This is an article I decided to write based on services we have been offering seniors in the Bucks County area. Paper management for seniors. Managing every day finances, bills and insurance claims can be extremely stressful as our parents and grandparents age.
We support many of our seniors by helping them manage their day-to-day affairs. Although the challenges of aging make some of these tasks difficult to complete, having reliable ongoing assistance can be the key to helping an older adult maintain more independence.
In today’s high tech world, many senior citizens are fearful of computers, passwords and technology. It’s not something they grew up with and with many aging adults, they are often resistant to “change”.
This being said, imagine what it takes for you on a daily and monthly basis to pay bills, balance a check book, complete insurance claims, or manage household maintenance.
It’s too much for many seniors to handle, especially when you factor in cognitive memory issues, arthritis, failing eyesight, and hearing impairment.
So inevitably, this responsibility tends to fall upon their children, the sandwich generation. But with ongoing needs in their own lives, raising families and working, this is a task that often gets overlooked.
How can you best assist your loved one?
Here are a few key points we would like to educate you on…
1. We encourage you to seek out help
If you or a relative is having trouble paying bills and managing life’s paperwork, hiring a professional to handle the ongoing needs or a bill paying service might help maintain independence and protect financial investments.
2. Monitor credit cards
Make it a point to watch credit cards and reoccurring fees. I have been witness several times to seniors “signing up” for various “programs” and such that are not a necessity. These ongoing monthly fees easily add up.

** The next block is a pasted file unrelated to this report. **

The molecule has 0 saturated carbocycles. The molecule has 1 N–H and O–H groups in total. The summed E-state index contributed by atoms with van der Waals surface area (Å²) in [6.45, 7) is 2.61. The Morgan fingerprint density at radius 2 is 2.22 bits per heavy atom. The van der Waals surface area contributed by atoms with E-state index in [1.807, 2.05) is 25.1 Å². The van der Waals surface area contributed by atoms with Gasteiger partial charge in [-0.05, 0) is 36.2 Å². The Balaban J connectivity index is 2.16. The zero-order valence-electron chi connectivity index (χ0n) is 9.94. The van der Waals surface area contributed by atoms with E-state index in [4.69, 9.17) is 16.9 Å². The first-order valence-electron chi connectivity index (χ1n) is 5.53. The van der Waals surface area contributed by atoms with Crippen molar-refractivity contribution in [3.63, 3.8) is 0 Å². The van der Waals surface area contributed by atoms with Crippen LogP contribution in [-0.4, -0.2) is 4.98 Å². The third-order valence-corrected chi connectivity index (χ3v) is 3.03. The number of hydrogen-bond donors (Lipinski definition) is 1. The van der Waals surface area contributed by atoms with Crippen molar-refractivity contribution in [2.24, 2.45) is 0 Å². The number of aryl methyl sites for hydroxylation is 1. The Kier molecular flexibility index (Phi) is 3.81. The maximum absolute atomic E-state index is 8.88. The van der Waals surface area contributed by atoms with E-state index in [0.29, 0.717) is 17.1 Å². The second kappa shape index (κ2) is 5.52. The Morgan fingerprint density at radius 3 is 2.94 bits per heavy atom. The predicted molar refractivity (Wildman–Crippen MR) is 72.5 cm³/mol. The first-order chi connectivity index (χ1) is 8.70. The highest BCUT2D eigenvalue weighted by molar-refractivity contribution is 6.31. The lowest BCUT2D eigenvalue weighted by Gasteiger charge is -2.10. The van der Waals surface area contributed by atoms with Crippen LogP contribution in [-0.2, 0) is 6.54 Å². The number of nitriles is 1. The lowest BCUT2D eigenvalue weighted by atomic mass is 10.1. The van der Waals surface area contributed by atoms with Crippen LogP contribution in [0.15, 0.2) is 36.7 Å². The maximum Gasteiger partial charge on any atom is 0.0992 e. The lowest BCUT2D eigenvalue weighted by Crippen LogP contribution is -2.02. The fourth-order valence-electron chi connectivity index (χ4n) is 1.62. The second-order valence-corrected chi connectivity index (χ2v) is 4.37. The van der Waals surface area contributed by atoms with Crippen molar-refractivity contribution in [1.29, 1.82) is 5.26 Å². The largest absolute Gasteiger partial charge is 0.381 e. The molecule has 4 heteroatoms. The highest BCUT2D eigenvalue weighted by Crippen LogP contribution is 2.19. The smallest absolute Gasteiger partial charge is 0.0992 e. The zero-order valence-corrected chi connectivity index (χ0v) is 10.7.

Be diligent in reviewing credit card statements every month. Watch for things like magazine subscriptions, monthly fees, overdraft protection and other unnecessary charges. (There is always a 1-800 # listed next to the charges you can call to inquire about such fees)
3. Double check bank statements
Observe who your loved ones are writing checks to. Verify the validity and compare to the bank statement. This too I have witnessed. Checks being written by “in home” help for example. ALWAYS be observing their payments for fraudulent activity.
And sadly caregivers are often the culprit.
4. Remove from “junk mail”
Many seniors (especially those who have an ability to give) often donate to charities and send money into “sweepstakes” type offerings.
Help them review their mail and discard those items that seem “scammy”.
You can help minimize this by removing them from junk mail databases:
- To remove yourself from credit card promotional mailings, call 1-888-567-8688 or try www.optoutprescreen.com
- To remove yourself from those pesky mailing lists, try www.directmail.com
Continue to observe and record (for tax purposes) all donations they make. I personally have one client who has a heart of gold and gives to every single donation solicitation she receives in the mail. If they are receptive, have a conversation and decide upon just 2 or 3 key organizations they can give to every year.
Unfortunately, fraud and scams are an ongoing problem with the elderly and their money.
Having a professional looking in on them not only helps them to maintain their autonomy, but can prevent catastrophic loss as well.
Give them and yourself a little peace of mind…
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